University president shares life outside Southern

Alan Marble takes over as fifth official University president after serving as interim president for academic year 2014

Liz Spencer/The Chart

Alan Marble takes over as fifth official University president after serving as interim president for academic year 2014

Brad Stout, Editor-in-Chief

Southern alum Alan Marble returned to campus this fall as the University’s latest president, with a mission of making Southern a better place for students.

Even though he represents the dignfied public face of Missouri Southern, with his collection of green and gold neckties, the private Marble is known as a prankster and a family man with a great sense of humor.


Marble first arrived on Southern’s campus in the late 1970s. As a student, he faced many of the same, timeless problems that college students nationwide still face today. One of the most prominent in his case, though, was picking a major.

“I dabbled around in several different areas,” said Marble, “but I hung on to sociology … and then psychology, which was a little more interesting to me.”

In addition to psychology and sociology, Marble also pursued interests in business and even music for brief periods of time.

“I love music,” says Marble. “I play guitar some … I rarely miss concerts here [on campus] because I just love it.”


After graduating from Southern with a Bachelor’s in psychology and a minor in sociology, Marble pursued a Master’s in psychology at Pittsburg State University. While working on his Master’s, he took a job with the Missouri Division of Youth Services, where he worked with court committed juveniles between the ages of 14 and 18. There, he says, he became dissatisfied with the work due to the number of kids who would repeatedly cycle through the program.

“I just found that very frustrating because when we had the young men in the program, some did very well, but then they went back to certain environments … and it was just a treadmill,” says Marble. “I didn’t feel I was making much headway.”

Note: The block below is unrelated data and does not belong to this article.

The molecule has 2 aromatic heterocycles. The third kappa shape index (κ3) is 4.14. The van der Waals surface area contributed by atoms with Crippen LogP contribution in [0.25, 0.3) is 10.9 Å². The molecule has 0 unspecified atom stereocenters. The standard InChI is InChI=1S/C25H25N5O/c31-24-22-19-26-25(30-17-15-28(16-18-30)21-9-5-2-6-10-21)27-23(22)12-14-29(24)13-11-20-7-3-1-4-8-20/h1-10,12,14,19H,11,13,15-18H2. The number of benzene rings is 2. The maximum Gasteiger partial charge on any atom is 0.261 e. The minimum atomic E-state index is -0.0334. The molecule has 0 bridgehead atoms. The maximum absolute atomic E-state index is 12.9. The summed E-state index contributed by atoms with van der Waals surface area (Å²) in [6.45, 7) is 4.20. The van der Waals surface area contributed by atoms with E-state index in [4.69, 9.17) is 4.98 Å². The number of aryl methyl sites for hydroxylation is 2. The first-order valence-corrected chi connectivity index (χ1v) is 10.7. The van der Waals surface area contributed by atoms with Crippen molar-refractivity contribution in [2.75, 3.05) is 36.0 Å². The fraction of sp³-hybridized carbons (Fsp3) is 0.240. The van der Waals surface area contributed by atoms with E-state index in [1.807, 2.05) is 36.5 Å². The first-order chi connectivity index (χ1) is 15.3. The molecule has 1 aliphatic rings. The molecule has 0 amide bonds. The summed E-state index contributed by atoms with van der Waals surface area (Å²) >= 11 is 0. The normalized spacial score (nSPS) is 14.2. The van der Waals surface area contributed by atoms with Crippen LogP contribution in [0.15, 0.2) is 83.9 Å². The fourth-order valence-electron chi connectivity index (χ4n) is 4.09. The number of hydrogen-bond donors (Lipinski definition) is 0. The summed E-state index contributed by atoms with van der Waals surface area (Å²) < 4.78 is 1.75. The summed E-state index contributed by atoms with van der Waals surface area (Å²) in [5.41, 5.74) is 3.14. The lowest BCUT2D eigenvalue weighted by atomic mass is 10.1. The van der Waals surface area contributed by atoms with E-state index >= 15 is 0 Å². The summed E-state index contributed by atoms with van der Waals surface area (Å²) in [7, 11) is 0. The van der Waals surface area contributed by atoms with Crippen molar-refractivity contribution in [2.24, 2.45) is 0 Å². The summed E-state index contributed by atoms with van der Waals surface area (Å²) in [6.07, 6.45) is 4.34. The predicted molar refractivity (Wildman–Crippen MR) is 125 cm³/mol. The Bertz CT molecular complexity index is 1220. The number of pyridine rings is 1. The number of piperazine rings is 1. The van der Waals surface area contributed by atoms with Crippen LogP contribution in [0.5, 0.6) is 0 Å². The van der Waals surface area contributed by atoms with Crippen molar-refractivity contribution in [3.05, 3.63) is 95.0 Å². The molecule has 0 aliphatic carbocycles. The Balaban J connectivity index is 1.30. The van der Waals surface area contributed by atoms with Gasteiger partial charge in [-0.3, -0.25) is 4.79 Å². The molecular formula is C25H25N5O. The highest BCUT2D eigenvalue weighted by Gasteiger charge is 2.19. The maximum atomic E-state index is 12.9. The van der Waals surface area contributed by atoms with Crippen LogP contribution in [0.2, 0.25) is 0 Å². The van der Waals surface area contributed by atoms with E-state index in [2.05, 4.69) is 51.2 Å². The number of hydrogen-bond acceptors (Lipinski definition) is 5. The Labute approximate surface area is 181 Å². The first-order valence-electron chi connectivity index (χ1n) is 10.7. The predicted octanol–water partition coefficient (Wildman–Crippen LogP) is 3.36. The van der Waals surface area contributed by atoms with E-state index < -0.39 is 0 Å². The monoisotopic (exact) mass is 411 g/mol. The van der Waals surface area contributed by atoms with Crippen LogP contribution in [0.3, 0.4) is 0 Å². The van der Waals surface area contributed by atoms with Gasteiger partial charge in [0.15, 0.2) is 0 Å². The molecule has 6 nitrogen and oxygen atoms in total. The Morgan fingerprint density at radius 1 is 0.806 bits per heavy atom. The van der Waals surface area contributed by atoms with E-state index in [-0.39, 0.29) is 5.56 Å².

After the experience with the Division of Youth Services, Marble breifly partnered up with a friend from high school and formed Dobbs, Marble and Company — a business that dealt with vocational rehab for individuals who had received injuries in car wrecks or on the job — before selling his share of the business to pursue law school. However, Marble’s father began suffering from multiple sclerosis and he decided to hold off on law school in order to stay closer to home.

“It didn’t affect his mind, but his legs didn’t work,” says Marble. “Seeing him in a wheelchair … it was just hard for me to deal with.”

It was then that Marble applied for a job at Crowder College. With his background in testing and placement of people into new jobs which he had done with vocational rehab, Marble got the job as the continuing education director at Crowder.

“I really only planned to stay a year or two till I got things figured out with my dad’s situation,” says Marble. “27 years later, I retired from there.”

Family Man

It was at Crowder that Marble met his wife Lori, when she came in to interview for the college’s public relations position. According to Lori Marble, Alan Marble is the romantic in their relationship, as well as the practical joker.

“Alan doesn’t particularly like to shop for groceries. He’s fine waiting in the car,” says Lori Marble. “He’s fine waiting in the car because he always moves it and then sits waiting and watching for me to come out.

“Seriously, I’m 49 years old and I fall for it every time. I’m standing there in the parking lot – sure of where the car should be and he’s crying he’s laughing so hard. By the time I figure it out, I’m doubled-over laughing as well. People just look at us – convinced we’re not right.”

Alan Marble is also a caring father. When Lori Marble gave birth to their twin sons, Dexter and Logan, Alan Marble was at her side “pushing” with her. In fact, he was “pushing” so hard, he clenched his jaw until he broke a tooth, says Lori Marble.

“Even with his crazy schedule, I can count on one hand the number of times Alan has missed any performance or athletic event of the twins, or their older sister Jessica,” says Lori Marble. “That alone is incredibly memorable for all of us.”